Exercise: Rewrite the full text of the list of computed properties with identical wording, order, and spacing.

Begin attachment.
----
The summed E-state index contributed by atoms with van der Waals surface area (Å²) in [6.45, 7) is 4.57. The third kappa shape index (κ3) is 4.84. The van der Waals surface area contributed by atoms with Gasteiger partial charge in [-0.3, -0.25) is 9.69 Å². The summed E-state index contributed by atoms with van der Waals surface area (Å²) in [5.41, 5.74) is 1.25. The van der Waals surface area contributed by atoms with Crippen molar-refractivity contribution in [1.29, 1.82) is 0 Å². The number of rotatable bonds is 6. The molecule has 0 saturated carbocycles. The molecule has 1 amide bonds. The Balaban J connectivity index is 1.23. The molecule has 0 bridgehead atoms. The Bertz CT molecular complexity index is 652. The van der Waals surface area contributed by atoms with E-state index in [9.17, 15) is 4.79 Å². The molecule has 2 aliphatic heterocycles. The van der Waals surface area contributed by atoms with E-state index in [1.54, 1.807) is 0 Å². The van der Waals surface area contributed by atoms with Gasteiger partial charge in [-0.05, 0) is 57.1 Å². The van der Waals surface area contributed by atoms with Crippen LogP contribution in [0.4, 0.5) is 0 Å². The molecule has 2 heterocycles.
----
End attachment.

The summed E-state index contributed by atoms with van der Waals surface area (Å²) in [6.45, 7) is 4.57. The third kappa shape index (κ3) is 4.84. The van der Waals surface area contributed by atoms with Gasteiger partial charge in [-0.3, -0.25) is 9.69 Å². The summed E-state index contributed by atoms with van der Waals surface area (Å²) in [5.41, 5.74) is 1.25. The van der Waals surface area contributed by atoms with Crippen molar-refractivity contribution in [1.29, 1.82) is 0 Å². The number of rotatable bonds is 6. The molecule has 0 saturated carbocycles. The molecule has 1 amide bonds. The Balaban J connectivity index is 1.23. The molecule has 0 bridgehead atoms. The Bertz CT molecular complexity index is 652. The van der Waals surface area contributed by atoms with E-state index in [9.17, 15) is 4.79 Å². The molecule has 2 aliphatic heterocycles. The van der Waals surface area contributed by atoms with E-state index in [1.54, 1.807) is 0 Å². The van der Waals surface area contributed by atoms with Gasteiger partial charge in [-0.05, 0) is 57.1 Å². The van der Waals surface area contributed by atoms with Crippen LogP contribution in [0.4, 0.5) is 0 Å². The molecule has 2 heterocycles.